© Jami Saunders/Kids of Kathmandu


© Jami Saunders/Kids of Kathmandu

In partnership with Kids of Kathmandu, Feature Shoot is holding a competition, open to all

photographers, around the theme of “Childhood Everyday.” In the vein of our new Instagram account, we’re looking for photographs that capture the experience of growing up around the world. Our two jurors, Feature Shoot Editor-in-Chief Alison Zavos and Jami Saunders, Co-Founder and President of Kids of Kathmandu, will select twelve images to be a part of the Kids of Kathmandu gala and photography auction this October, with all proceeds going to build schools in areas affected by last year’s earthquake. All work will be printed by the experts at Ken Allen Studios, and each of the winners will also receive a Leather Presidio camera strap in Antique Cognac by our sponsors at ONA.

It’s been a little over one year since the April 2015 earthquake hit Nepal, leaving thousands of children without access to a place to learn. Almost five thousand schools were destroyed. In the wake of the disaster, Kids of Kathmandu, in partnership with Asia Friendship Network, built tents to serve as temporary classrooms. They provided school supplies in the hardest hit and remotest villages. Now, they’re building 50 permanent schools, which will collectively serve an estimated 10,000 children.

In the past sixteen years, Asia Friendship Network has introduced more than eighty new schools, working alongside the Nepali Ministry of Education to build affordable facilities and train qualified instructors. The ambitious initiative with Kids of Kathmandu will elevate not only the educational standards of public schools but also the quality of life for thousands of children, who will have a safe place to study and play.

As part of the plan to build 50 schools, Kids of Kathmandu will also work to provide clean water, solar power, electronics, and web access to surrounding communities. They have already broken ground on nine schools and are planning to have them complete by November 2016.

All winning photographers will have their work exhibited at the gala and online on Feature Shoot proper. The submission fee is $15 for one image, $20 for two images, and $30 for five images. All proceeds from both the submissions and print sales will go to Kids of Kathmandu. Submit here.

Please read the Terms & Conditions for the contest here.


Leather Presidio camera strap in Antique Cognac by ONA

Some of our most recent submissions:


From Soy Peruana, a series of photographs made in the Peruvian Andes. © James Gilmore

Tender moment between Liz and her grandmother.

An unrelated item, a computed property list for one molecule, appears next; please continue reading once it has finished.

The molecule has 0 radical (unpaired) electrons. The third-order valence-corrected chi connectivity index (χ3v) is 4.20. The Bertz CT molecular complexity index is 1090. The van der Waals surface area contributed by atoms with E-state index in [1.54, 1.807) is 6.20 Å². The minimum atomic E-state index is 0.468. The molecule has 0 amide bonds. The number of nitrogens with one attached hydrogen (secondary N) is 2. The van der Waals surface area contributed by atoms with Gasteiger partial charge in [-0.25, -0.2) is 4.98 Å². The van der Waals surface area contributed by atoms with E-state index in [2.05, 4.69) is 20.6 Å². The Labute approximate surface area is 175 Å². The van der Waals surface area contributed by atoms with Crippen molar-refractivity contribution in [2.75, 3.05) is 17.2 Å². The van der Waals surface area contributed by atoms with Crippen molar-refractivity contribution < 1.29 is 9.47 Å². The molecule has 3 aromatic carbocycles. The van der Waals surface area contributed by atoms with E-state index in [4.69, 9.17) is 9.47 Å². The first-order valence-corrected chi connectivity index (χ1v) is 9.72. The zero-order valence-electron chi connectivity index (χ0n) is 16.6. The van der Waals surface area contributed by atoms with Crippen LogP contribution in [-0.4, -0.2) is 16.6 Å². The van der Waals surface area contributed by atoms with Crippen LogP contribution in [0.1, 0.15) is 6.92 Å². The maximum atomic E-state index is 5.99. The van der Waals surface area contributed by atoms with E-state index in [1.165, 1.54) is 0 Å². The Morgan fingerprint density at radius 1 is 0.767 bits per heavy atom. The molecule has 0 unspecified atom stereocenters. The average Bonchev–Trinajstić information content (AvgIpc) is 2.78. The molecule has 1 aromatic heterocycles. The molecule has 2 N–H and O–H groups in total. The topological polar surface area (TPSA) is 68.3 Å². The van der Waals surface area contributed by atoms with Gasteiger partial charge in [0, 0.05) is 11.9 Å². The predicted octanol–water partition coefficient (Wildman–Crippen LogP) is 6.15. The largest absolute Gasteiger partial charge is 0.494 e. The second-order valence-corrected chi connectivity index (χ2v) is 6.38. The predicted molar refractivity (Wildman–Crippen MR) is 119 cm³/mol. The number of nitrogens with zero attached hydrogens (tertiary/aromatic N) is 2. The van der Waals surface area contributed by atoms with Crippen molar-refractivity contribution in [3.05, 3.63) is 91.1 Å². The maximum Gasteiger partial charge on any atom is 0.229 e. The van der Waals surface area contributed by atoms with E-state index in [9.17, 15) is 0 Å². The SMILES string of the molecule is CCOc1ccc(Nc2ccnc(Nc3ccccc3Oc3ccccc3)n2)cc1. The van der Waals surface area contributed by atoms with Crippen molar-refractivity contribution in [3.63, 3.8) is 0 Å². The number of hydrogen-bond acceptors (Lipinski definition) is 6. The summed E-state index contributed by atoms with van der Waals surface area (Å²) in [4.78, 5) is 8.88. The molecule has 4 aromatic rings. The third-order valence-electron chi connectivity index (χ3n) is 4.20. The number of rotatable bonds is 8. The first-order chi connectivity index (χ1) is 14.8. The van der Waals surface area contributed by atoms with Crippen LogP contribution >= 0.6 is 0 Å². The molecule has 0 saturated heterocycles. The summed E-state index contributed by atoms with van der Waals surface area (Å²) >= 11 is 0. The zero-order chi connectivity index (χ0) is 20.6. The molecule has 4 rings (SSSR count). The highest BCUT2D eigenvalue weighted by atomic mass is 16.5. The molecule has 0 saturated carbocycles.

I recently spent two weeks in Ghana, working with Konadu Basic School, in partnership with the Thaakat Foundation and Photographers Without Borders. While there, I lived with the founder of the school, his wife and their one year old daughter Liz. Spending each day with Liz was a favorite part of my experience. She is full energy, joy and curiosity, and it was powerful to bear witness to the simplicity and beauty of her daily life. © Lisa Weatherbee


In Korea we have a saying: ‘naughty 7 years old’. We think a child of six or seven is at their most mischievous, which is when I started photographing my niece, Yeonsoo. It took a while for me to understand that a kid has a character that hasn’t settled down yet. Her experience of the world is very limited by her young age and yet, a kid’s imagination is unlimited; they can be anybody they want to be. Looking at her, I often felt as if I was looking at myself as a child. It allowed me to meditate about how I came to be the woman I am today. © Hye-Ryoung Min


Ebba: A Toddler is an ongoing body of work of my daughter’s toddler years © Douglas Ljungkvist


These photographs describe the Brazilian mining town, Cristalândia, as a place – an accumulation of shared experiences with land and people. Through shared experience, we bind ourselves to each other. Through shared experience, we belong. Cristalândia is a mining town whose mining no longer sustains it. Its tropical, rural climate is warm enough to blur the line between inside and outside, private and public, so that humanness is laid bare. © Joe Reynolds


While walking around the streets of Gorée Island, in Senegal, I bumped into a Sunday morning soccer match. What struck me the most, apart from the beautiful location where the soccer game was being held, was how kids from all ages could mingle and have fun together. It seemed like any kid from the community, whether 6 years old or 16 could play. © Sofia Verzbolovskis


Teva waits for her turn in the ladies breakaway roping event at the Lester Meier Open Pro Rodeo in Cuero, Texas. © Bonnie Arbittier


Commute, Hanoi © Adam Birkan


Growing Milo from the series ‘Growing Up Southern’ © Ashleigh Coleman


Coastal Maine © Kari Herer


My daughter Billie-Jo has Down Syndrome and for the past few years I have been taking photographs documenting her transformation from a child into a young woman © Fiona Bailey

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